Top 5 Mistakes Runners Make

When I write articles, most of the time I am writing from my own personal experience. In this case, I made big mistakes while working to step up my running game. Through poor decisions and the lack of knowledge, I have suffered from foot pain, knee pain, IT Band Syndrome… The list goes on. During the process. I have sought out the best to train and coach me on how to increase my running game and not destroy my body; to not push through the pain, but rather avoid it all together along with the common mistakes runners make.

The one thing I realized during this process is that I’m not the only one who has this issue. Most of us “learn” how to exercise in high school, and then use those same terrible principles as an adult, usually leading to a lot of unnecessary injuries. So let’s dive into the top 5 mistakes runners make so that you can exercise with nothing holding you back.FullSizeRender (4)

1) Buying trendy shoes

I see this so often. I also used to be a victim of trends. A patient of mine was showing me her new running shoes which she got from a fashion store the other day and it took some serious will power not to cringe. Why? Because buying a shoe based on appearance is setting up your running career for a lot of pain.

Professionals should fit running shoes. It doesn’t even cost any more to get this done. All you have to do is go to a shoe store that specializes in running. When I got my first pair of running shoes, they sat down with me and measured my foot. Next, they scanned my foot to see the way my arches were shaped, and then finally, had me run on a treadmill and watched my gait. The store clerk then grabbed 4 pairs of shoes based on the results, and that is how I bought my first real pair of running shoes.

Don’t base your running shoes on looks, but rather a shoe based on science that is going to protect your feet, ankles, knees and low back. My personal favorite running shoe right now is Brooks. They fit my feet the best and are the most comfortable for me.

2) Going too hard too fast

When you first start running, it is very common to get overuse injuries simply because you’re pushing yourself too hard. It is very common in runners due to the repetitive motion of the sport. Keep in mind that your joints, ligaments, tendons and muscles all take time to strengthen. So you have to take it slow and give your body the proper time to heal. This is why many coaches suggest that you don’t increase your mileage by more than 10% each week. I personally suffered from IT Band syndrome from pushing myself too hard when I first began running. The best way I can describe IT Band Syndrome is that it feels like you have a knife stuck right in the side of your knee every time you try to run. To sum it up, slow and steady wins the race. If you injure yourself by pushing too hard too fast, you’ll be taking time off and getting nowhere.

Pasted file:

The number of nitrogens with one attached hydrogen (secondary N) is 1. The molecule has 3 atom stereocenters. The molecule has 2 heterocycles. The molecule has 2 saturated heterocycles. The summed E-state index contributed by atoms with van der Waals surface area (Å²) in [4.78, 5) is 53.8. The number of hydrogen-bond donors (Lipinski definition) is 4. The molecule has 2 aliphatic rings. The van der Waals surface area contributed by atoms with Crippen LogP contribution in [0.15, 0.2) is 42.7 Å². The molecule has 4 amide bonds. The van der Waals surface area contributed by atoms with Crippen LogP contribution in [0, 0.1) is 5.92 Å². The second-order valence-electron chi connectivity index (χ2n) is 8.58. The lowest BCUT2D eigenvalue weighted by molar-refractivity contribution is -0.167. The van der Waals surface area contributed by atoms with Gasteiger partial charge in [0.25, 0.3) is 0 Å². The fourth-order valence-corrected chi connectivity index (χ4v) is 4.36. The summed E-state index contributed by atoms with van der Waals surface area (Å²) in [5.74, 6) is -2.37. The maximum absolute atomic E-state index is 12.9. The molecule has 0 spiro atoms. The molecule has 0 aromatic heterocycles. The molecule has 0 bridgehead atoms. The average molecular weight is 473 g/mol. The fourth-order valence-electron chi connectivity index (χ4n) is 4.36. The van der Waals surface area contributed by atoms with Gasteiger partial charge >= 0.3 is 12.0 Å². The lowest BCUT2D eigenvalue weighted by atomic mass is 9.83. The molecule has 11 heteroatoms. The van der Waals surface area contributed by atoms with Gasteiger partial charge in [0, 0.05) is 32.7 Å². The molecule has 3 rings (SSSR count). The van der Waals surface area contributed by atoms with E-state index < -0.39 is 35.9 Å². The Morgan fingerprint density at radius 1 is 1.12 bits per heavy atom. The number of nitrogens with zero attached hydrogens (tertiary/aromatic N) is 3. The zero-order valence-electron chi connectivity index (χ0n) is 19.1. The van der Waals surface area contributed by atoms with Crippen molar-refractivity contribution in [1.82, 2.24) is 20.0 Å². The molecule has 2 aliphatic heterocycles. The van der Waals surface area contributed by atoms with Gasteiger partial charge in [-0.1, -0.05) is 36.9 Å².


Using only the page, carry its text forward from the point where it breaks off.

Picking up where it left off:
3) Failing to stretch

So many people fail to stretch adequately. I think the biggest reason is because stretching doesn’t directly equal results in most people’s minds. So when they have an allotted time to workout, they want to be all gains. I can’t stress the importance of stretching enough. The reason people often get overuse injuries from running is because you are working the same muscle in a repetitive motion day after day. So muscles can become chronically tight, shortened and destroy proper biomechanics. So make sure you are stretching before and after your run for a minimum of 5 minutes.

4) Failing to build strength

Many runners like to do what they are good at, or even what they are comfortable with, and that is run. Getting out of you comfort zone and hitting the weights to strengthen your hip stabilizer muscles is a must. As a matter of fact, runners who strengthen there hip stabilizers experience less injuries, according to a study that compared two groups of runners. As you are running and fatigue the major muscles, recruitment will take place. This means the muscles that are not used as often will have to kick in and start pulling their weight. If those smaller muscles are very weak and cannot pull their own weight, proper biomechanics will not be maintained and soft tissue injury will occur. So be sure to hit the weights to strengthen your legs and your hips. It is proven to improve your running performance and prevent injury.

5) Repetitive training

If you want to improve your running game and progress to new levels, you can’t show up and do the same thing every day expecting better results. These are considered “Junk Miles”. What you do need to accomplish, is a different style of running regularly. This pushes your body and activates different muscles on each workout, setting you up for domination on race day. Here is what it would look like throughout the week:

• One day of burst training (HIIT Training).

• Two days of the typical 1, 2, 3 or even 4 mile run. (Based on individual ability)

• One slow-paced, long run per week. A pace that would allow you to chat with your running partner because you’re not winded. Starting off your long run may be 3 miles; a well-trained runner will be looking at 10 miles.

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